Details of the Fed’s climate scenario analysis exercise, an ECB study on inflation and the green transition, Lagarde on green targeted lending and more from this week in green central banking.
Six banks to participate in Fed climate scenario analysis
The Federal Reserve has announced that its upcoming pilot climate scenario analysis exercise will include six of the nation’s largest banks: Bank of America, Citigroup, Goldman Sachs, JPMorgan Chase, Morgan Stanley and Wells Fargo.
Further details on how the exercise will be conducted and the scenarios that will be used will be made public in the coming months, while the climate, economic, and financial variables that make up the scenarios will be published when the pilot is launched in early 2023. The Fed will engage with the banks during the exercise, which is expected to be completed towards the end of the year.
In a statement the Fed said that, while no firm-specific information will be released, it “anticipates publishing insights gained from the pilot at an aggregate level, reflecting what has been learned about climate risk management practices and how insights from scenario analysis will help identify potential risks and promote risk management practices”. Those insights should be available some time in 2024.
The Fed also emphasised that the climate scenario analysis exercise is “distinct and separate” from bank stress tests.
PRI criticises lack of clarity, guidance and tools from Australian regulators
The investor group Principles for Responsible Investment (PRI) has said that “investors in Australia lack clarity, guidance and tools from policy makers and regulators to effectively influence the sustainability outcomes of their activities”.
In a statement, the UN-affiliated group cited its report exploring existing policy barriers and gaps in Australia that may limit institutional investors’ ability to pursue sustainability objectives. The analysis identified uncertainty over investor duties, limited disclosures and a “lack of regulatory stewardship” as barriers to investors seeking to green and protect their portfolios. The paper also highlighted regulations that incentivise short-term focus.
The PRI offered five policy recommendations, asking policymakers for updated standards and guidance on investors duties, a “comprehensive” corporate sustainability reporting framework and an Australian sustainable finance taxonomy. It also called for a “[strengthening of] regulatory support for effective stewardship” and for treatment of sustainability outcomes in investment management agreements to be addressed.
Expectations key to transition’s effects on inflation
A study outlined in a new European Central Bank (ECB) working paper suggests that expectations are crucial to the inflationary effects of the green transition.
Modelling a gradual increase in carbon tax, the exercise found that while the immediate application of a tax exerts inflationary pressures, expectations of future carbon tax increases have a larger and deflationary effect. The credibility of an expected carbon tax progression may therefore determine the overall inflationary effect of the green transition. Similar results were found using both a simple two-period New Keynesian model and a medium-scale dynamic general stochastic equilibrium model.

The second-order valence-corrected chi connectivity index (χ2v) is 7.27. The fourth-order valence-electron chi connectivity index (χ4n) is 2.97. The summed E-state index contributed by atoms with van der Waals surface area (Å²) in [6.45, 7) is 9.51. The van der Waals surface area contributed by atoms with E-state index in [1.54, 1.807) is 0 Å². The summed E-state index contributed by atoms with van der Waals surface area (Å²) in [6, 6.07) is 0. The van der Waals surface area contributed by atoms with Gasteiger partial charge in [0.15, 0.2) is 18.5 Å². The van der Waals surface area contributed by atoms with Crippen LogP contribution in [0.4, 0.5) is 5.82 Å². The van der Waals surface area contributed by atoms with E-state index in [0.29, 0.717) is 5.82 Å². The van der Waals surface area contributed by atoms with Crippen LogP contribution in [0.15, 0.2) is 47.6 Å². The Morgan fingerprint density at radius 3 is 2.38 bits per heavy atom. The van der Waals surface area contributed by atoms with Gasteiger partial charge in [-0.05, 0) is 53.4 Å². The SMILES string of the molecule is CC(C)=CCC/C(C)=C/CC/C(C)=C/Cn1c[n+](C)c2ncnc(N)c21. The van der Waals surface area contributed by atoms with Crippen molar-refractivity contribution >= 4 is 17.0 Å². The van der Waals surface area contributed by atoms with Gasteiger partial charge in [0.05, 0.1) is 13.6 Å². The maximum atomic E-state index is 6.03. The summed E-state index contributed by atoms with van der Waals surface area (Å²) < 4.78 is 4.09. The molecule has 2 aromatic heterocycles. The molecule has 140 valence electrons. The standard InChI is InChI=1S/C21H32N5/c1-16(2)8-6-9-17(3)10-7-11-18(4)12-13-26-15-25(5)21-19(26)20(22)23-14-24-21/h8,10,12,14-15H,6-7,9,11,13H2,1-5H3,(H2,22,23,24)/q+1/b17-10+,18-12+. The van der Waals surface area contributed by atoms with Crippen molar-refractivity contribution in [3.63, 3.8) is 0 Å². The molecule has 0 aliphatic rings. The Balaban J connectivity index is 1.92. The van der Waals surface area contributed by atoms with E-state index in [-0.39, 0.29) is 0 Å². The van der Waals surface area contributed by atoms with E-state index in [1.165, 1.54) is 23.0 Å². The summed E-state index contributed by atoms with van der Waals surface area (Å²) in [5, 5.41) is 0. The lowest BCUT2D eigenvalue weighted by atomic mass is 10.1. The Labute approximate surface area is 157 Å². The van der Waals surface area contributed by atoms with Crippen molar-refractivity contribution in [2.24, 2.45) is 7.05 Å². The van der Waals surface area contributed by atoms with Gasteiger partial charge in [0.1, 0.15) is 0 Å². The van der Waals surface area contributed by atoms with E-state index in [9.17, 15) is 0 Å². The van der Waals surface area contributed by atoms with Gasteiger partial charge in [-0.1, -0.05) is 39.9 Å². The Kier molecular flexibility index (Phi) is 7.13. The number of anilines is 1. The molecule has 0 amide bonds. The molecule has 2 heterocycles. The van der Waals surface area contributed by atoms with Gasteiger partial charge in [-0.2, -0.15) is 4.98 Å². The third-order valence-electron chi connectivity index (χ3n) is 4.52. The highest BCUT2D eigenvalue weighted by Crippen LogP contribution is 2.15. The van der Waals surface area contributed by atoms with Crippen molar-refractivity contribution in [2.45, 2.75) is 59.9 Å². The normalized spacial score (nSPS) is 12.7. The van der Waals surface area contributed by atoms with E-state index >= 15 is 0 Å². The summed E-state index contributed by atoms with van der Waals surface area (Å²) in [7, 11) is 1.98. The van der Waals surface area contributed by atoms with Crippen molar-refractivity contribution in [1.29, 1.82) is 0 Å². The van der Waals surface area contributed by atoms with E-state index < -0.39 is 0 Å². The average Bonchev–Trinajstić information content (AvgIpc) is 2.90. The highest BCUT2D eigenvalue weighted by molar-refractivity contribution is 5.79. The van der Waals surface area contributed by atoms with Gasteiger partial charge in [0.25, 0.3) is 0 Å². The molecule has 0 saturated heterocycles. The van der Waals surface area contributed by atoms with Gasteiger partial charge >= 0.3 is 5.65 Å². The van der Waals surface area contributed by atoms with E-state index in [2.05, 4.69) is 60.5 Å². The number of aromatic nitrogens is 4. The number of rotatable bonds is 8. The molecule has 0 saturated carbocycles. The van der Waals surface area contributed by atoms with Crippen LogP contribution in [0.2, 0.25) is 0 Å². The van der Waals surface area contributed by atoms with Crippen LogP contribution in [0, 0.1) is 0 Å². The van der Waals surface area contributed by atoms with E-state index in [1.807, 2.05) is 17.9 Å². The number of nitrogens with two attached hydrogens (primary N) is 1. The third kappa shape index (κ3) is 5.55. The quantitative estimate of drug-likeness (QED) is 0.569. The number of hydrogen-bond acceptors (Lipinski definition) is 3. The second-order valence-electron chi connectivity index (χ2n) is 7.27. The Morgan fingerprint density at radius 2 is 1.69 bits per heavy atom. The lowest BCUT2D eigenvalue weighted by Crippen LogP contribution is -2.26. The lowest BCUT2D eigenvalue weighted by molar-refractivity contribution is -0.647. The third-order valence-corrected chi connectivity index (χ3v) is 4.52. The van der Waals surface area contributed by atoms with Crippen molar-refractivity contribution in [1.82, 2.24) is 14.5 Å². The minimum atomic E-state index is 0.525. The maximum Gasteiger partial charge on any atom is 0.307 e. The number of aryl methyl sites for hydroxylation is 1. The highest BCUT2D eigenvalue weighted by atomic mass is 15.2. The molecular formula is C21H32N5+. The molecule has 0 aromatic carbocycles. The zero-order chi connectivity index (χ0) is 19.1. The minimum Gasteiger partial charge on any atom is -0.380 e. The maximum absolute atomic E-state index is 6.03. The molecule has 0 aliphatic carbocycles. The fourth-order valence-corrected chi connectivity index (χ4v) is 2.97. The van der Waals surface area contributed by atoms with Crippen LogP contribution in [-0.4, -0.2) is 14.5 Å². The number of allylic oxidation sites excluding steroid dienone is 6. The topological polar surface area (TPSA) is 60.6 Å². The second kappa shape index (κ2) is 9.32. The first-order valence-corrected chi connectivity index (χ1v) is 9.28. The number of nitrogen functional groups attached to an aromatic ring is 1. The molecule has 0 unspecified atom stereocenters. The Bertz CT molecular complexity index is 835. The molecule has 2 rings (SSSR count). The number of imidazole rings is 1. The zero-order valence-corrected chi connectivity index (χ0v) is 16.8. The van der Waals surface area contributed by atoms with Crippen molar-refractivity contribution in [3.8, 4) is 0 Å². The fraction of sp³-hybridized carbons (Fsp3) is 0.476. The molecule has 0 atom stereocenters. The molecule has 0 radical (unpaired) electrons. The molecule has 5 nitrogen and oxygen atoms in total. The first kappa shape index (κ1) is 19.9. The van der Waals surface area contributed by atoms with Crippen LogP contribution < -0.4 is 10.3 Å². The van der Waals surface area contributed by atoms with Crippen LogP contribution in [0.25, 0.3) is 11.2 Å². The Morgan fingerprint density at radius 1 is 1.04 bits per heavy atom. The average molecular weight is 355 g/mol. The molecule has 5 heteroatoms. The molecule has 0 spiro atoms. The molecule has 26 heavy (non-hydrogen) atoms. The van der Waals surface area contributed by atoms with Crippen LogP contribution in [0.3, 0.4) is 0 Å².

NGOs call for immediate energy efficiency financing
A group of six major civil society and campaigning groups have written to the Banque de France governor warning that rising energy prices threaten both economic and financial stability. The solvency of people living in poorly insulated housing is at risk, they told Villeroy de Galhau in an open letter, making energy efficiency renovations an economic necessity as well as a climatic imperative. Signatories to the letter include Agir Pour le Climat, the Rousseau Institute, the Abbé Pierre Foundation, négaWatt, the Shift Project and Positive Money Europe.
The letter is part of a recently launched campaign to “unleash” affordable financing for energy-efficient homes. The coalition of leading European NGOs is seeking a combination of loans, grants and regulations to incentivise demand for home renovation, including preferential ECB refinancing rates for energy efficiency purposes. These measures would not only ease the cost of living, they say, but would also lift millions out of energy poverty, end the funding of “petrocratic” states, and ensure a stable and sustainable future.
Buildings in the EU are responsible for 36% of greenhouse gas emissions, while three quarters of European homes are energy inefficient and dependent on fossil heating.
Feasibility of green targeted lending depends on data and verification, says Lagarde
Responding to a query about refinancing operations, ECB president Christine Lagarde has said that ”the feasibility of refinancing operations with a green target crucially hinges on the availability of a proper definition of [green] criteria and the ability to measure them reliably”.
Two members of the European Parliament, Rasmus Andresen and Ernest Urtasun, asked about the potential of a green targeted lending facility or a green discount interest rate on future refinancing operations. In her response, Lagarde said that “significant challenges persist in relation to data coverage and quality, as well as verification processes and capacities”.
Earlier this year, Lagarde appeared to support the ECB targeting its refinancing operations for green purposes. “Japan is doing it. China is doing it. Why wouldn’t we have an open mind about it?” she told the Green Swan conference in June. “I know it’s not squarely in the mandate and it is not necessarily in what we consider as the prime objective but, you know, if we don’t try then we have no chance of succeeding. So count on me.”
This page was last updated October 3, 2022
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